And it’s not just the heat:  the changing climate is bringing erratic rainfall patterns to Uganda, with resulting floods, landslides and soil erosion.  Let’s not imagine that these plagues will hit only the coffee, sparing the vital food crops that virtually all Ugandans rely on for their daily bread.

So, is the impact of climate change significant?  Barbara Elwood thinks so.  Not because she’s drinking less coffee, but because she knows and cares for families who depend on the earth’s stable climate for today’s food.

Thanks for reading, and may God bless you.



  1. I really miss the scent of coffee blossoms in Bundibugyo . . after the blight, everyone switched to cocoa. CAn you post about what will happen with cocoa farming in the forseeable future of climate change? Because Bundi has put ALL the eggs in this basket, so to speak. Jennifer

  2. DrsMyhre: Thanks for the comment. Can you tell me if the "blight" was coffee rust? There are many others as well, and Bundi may already have passed into "unsuitable." As for cocoa, I'm reading the Oxfam 2009 Uganda report now, and looking for the Ugandan Adaptation Programme report. You'll hear more soon.

  3. Dear Dr. Jennifer Myhre:

    In response to your request, I have done a brief review of the available literature about cocoa, and have some tentative responses to your requests regarding the exposure of cocoa growers in the Bundibugyo District of Uganda. As you note, they have put all their eggs in one basket (i.e. cocoa), and conceivably, climate change could rot those eggs.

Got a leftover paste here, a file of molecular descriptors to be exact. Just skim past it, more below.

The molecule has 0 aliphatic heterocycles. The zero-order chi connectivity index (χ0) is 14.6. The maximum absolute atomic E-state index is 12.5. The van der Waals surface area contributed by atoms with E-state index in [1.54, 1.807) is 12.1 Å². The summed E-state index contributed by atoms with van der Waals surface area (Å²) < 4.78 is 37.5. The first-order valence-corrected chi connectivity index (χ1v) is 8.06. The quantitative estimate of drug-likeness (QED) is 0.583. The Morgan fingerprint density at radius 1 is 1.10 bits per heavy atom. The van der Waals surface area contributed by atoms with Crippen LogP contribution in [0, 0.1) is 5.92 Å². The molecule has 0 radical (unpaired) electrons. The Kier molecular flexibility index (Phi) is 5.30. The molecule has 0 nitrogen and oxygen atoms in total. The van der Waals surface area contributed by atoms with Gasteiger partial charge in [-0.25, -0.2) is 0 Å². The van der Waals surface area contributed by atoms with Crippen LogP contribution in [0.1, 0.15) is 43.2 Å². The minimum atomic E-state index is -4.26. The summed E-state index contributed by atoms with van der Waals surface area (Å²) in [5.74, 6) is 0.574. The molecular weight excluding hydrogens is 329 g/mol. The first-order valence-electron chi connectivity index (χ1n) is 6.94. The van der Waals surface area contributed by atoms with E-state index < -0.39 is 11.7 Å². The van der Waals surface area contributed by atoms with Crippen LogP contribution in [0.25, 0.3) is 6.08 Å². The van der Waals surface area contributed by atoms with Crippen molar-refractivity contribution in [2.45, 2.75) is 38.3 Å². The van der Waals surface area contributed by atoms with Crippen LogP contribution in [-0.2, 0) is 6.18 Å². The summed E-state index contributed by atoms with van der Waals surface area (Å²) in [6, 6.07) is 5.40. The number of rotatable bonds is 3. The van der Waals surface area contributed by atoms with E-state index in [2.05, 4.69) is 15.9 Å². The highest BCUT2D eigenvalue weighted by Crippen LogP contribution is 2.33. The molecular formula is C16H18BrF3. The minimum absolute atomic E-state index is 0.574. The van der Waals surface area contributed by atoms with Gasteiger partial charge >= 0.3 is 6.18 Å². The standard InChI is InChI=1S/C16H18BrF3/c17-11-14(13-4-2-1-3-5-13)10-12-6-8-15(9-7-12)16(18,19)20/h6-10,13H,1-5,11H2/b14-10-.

From what I’ve read, this is a possibility, but not a necessary outcome. Coffee is vulnerable to both increasing heat and changing rainfall patterns. Consequently, it is failing wherever climate change is significantly warming temperatures. But cocoa, which is native to the Amazon Basin, thrives in the heat. As such, the warming alone doesn’t seem to hurt it.

    BUT, changes in rainfall present serious problems for cocoa. Take Ghana, for instance. I think they are the world’s leading exporter of cocoa. West Africa accounts for 70% of world production. The Ghanaians are expecting rainfall to decline by 20-40% by 2080, together with a warming climate. William K. Agyeman-Bonsu, Ghana-EPA's focal point on climate change, has been quoted to say: “These conditions will not be suitable for the growing of cocoa anywhere in the country."